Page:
Phagocytes include white blood cells (neutrophils and macrophages) that engulf and kill antibody coated foreign invaders. Phagocytes can be defective either in their ability to kill pathogens or in their ability to move to the site of an infection. In either case, the defect results in increased infections. The most severe form of phagocytic cell deficiency is Chronic Granulomatous Disease which is an inherited deficiency of molecules needed by neutrophils to kill certain infectious organisms. People with chronic granulomatous disease develop frequent and severe infections of the skin, lungs and bones and develop localised, swollen collections of inflamed tissue called granulomas.
Improved therapy can lead to a better and longer life
Research has led to improved therapy for people with primary immune deficiency diseases.
Treatment options include:
The use of antibiotics to treat and prevent infections and an action plan for early management of infections are key elements in the treatment of primary immune deficiency diseases.
Immune system molecules, such as interferon gamma, can be used to improve immune function and reduce infection in primary immune deficiency diseases.
III. IMMUNOGLOBULIN REPLACEMENT THERAPY
One of the most effective and most commonly used treatments for primary immune deficiency diseases is immunoglobulin replacement therapy, to replace antibody levels. This can be injected into the vein (intravenous immunoglobulin or IVIG) about once a month, or administered at home in certain cases using injections under the skin (subcutaneous immunoglobulin or SCIG). These products must be restricted because of limited supply and doctors need to follow specific guidelines to ensure that the product goes to those most in need.
To ensure future supplies of immunoglobulin replacement therapy people can assist by regularly donating plasma to the Australian Red Cross Blood Service. To find out how, where and when you can donate plasma, phone the Australian Red Cross Blood Service on 13 14 95.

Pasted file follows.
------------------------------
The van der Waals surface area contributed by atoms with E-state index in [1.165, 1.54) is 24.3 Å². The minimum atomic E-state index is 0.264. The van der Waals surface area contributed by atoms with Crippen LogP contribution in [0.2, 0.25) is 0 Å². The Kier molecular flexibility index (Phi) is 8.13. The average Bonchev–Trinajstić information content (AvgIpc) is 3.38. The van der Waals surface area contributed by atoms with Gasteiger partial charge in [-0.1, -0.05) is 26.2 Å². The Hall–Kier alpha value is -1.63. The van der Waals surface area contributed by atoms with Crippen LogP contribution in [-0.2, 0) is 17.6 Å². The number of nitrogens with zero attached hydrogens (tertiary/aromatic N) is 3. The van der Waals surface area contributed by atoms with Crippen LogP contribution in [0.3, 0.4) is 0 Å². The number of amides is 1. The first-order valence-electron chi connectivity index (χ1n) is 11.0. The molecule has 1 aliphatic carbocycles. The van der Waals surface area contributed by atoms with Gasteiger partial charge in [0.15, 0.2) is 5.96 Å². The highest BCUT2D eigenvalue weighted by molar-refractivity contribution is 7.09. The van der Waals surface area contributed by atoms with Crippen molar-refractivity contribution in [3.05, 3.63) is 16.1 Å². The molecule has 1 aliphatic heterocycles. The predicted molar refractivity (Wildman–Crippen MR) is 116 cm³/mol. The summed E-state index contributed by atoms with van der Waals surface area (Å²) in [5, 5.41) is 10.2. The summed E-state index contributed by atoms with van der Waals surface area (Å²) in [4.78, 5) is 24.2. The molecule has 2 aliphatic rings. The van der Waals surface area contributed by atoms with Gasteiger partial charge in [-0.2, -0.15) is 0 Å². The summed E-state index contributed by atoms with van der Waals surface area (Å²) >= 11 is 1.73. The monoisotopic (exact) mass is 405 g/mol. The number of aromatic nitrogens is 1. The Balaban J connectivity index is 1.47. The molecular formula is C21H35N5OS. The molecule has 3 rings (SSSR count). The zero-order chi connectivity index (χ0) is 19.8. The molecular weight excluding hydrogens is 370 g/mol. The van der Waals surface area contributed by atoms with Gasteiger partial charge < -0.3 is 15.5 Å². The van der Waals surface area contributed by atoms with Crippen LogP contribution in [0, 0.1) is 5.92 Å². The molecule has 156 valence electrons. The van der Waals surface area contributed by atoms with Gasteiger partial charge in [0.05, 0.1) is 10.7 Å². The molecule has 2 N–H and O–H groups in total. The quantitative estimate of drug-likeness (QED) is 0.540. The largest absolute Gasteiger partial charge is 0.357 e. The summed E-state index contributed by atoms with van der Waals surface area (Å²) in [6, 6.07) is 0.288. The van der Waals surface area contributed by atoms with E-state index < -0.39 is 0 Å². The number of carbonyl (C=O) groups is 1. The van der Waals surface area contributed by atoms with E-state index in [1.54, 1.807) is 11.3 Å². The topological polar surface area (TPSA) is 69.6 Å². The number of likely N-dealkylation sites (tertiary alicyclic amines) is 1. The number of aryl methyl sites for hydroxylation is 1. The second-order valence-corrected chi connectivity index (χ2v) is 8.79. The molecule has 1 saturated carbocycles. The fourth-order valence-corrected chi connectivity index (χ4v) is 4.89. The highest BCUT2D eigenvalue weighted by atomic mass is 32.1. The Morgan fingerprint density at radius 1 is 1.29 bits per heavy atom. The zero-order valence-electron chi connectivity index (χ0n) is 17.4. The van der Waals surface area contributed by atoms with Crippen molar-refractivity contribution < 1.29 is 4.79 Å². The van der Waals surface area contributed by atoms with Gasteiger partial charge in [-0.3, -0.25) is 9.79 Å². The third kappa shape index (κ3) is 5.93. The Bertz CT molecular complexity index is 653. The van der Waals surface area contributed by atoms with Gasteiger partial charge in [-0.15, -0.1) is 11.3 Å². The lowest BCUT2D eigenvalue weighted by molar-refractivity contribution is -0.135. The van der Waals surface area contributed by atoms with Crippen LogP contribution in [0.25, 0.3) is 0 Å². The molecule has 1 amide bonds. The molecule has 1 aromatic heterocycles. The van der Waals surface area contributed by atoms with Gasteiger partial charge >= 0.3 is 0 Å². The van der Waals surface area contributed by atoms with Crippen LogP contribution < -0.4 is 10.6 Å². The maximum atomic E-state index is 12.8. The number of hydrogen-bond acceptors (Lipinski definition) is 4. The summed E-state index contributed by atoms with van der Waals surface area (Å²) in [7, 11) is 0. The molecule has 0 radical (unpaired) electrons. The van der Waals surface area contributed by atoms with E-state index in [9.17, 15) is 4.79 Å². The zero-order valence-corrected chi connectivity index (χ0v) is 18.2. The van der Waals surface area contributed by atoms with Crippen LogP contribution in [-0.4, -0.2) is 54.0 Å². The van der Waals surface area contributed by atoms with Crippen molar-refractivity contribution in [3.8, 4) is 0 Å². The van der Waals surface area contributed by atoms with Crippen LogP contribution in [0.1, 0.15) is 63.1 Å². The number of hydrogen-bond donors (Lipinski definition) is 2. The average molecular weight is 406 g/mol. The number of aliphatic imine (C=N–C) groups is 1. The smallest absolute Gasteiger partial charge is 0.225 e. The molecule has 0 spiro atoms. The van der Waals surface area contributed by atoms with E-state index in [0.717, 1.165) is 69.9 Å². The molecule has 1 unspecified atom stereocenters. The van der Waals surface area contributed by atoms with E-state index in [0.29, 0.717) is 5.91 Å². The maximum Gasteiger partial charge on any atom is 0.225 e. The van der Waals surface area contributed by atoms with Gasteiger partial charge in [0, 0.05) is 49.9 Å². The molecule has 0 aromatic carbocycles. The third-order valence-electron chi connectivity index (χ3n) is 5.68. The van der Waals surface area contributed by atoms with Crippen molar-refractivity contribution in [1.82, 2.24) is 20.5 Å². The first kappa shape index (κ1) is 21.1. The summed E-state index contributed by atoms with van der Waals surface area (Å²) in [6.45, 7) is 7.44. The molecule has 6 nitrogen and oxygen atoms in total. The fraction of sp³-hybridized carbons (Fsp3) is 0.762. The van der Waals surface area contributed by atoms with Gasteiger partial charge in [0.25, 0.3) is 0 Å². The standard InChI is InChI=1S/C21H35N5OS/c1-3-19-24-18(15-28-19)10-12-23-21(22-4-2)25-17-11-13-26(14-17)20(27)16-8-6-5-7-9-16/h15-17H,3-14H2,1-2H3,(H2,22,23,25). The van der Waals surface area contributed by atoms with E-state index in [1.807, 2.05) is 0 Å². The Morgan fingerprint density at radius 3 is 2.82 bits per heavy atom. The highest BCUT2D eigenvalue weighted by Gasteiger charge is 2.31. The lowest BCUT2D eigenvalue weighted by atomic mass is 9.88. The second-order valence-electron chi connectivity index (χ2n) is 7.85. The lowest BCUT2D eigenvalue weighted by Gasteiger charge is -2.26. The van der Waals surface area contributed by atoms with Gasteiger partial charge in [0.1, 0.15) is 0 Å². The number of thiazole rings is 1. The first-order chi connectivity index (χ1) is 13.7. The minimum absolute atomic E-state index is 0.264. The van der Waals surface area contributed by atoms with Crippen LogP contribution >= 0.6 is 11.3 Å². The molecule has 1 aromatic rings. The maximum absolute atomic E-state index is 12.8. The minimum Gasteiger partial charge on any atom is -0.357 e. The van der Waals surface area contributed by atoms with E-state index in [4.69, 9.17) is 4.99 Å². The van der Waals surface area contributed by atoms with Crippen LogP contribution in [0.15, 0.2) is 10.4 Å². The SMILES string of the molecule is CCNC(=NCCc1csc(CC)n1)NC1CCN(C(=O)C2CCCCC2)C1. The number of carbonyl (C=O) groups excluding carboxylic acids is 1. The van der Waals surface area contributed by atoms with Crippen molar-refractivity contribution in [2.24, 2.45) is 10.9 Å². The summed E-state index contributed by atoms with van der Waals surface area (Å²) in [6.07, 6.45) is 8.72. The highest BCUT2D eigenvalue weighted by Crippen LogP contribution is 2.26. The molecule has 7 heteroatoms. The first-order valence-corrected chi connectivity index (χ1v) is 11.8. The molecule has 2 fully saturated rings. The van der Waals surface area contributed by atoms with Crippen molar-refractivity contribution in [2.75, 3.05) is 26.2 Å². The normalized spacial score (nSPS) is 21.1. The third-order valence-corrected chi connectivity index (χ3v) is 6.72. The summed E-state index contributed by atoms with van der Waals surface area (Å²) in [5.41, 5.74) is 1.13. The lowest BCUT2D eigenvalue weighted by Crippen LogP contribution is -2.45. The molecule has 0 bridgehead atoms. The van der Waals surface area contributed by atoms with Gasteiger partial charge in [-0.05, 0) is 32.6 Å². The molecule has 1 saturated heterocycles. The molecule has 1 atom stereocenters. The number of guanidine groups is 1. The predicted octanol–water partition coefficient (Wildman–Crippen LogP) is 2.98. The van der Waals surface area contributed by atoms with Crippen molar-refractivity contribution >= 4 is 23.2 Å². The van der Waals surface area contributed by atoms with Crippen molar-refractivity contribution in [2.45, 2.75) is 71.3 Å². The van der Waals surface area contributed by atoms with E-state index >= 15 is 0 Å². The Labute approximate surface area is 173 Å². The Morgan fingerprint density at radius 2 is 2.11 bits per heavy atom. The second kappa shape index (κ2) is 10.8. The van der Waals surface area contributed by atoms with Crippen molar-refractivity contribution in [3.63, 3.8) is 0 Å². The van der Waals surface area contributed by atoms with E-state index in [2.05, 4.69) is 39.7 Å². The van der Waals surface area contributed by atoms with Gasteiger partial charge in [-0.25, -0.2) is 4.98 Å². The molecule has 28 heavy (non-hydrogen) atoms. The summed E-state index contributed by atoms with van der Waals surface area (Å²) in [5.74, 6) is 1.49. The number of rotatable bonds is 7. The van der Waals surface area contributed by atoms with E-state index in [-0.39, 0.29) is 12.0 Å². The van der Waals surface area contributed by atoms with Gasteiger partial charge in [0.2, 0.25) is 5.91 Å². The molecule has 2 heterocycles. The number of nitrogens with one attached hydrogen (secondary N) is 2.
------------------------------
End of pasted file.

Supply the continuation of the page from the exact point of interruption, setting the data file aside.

IV. BONE MARROW TRANSPLANTATION
For patients with combined immunodeficiency diseases, transplantation of bone marrow cells from a family member with identical human leukocyte antigens (HLA) can result in normal immune function. Tissue typing of human leukocyte antigens (HLA) greatly decreases the risk of rejection and of graft versus host disease (GVHD).
V. OTHER TREATMENTS
There are several other treatments available for disorders associated with primary immune deficiency diseases.
Is there any support for people in Australia and New Zealand with primary immuno deficiency diseases?
The following two foundations are part of an international alliance to provide support for patients with primary immune deficiency disease:
- Immune Deficiencies Foundation of Australia (IDFA) www.idfa.org.au
- Immune Deficiencies Foundation of New Zealand (IDFNZ) www.idfnz.org.nz
Glossary of terms
Blood proteins which kill germs
B cell (B lymphocyte)
Type of lymphocyte (specialised white blood cell) which develops into a cell that produces antibodies
Part of the blood which contains antibodies
Immunodeficiency (sometimes referred to as immune deficiency)
Lack of the ability to develop immunity following immunisation or infection
Blood proteins which have the function of antibodies
IgG (immunoglobulin G)
Main type of immunoglobulin (antibody)
IVIG or SCIG
Immunoglobulin replacement therapy methods, used to enhance immune defence by replacing missing antibodies, using antibodies derived from the blood donor pool
Type of cell present in bone marrow which has the ability to grow and to form red and white blood cells and platelets
T cell (T lymphocyte)
Type of lymphocyte (specialised white blood cell) necessary for immunity to viruses, moulds, protozoa (single celled organisms like giardia, malaria, toxoplasmosis). Although antibodies are made by B cells, they require the help of T cells to do so effectively.
© ASCIA 2015
The Australasian Society of Clinical Immunology and Allergy (ASCIA) is the peak professional body of Clinical Immunologiy and Allergy specialists in Australia and New Zealand.
Postal address: PO Box 450 Balgowlah NSW 2093 Australia
This document has been developed and peer reviewed by ASCIA members and is based on expert opinion and the available published literature at the time of review. Information contained in this document is not intended to replace medical advice and any questions regarding a medical diagnosis or treatment should be directed to a medical practitioner. The development of this document is not funded by any commercial sources and is not influenced by commercial organisations.
Content last updated May 2015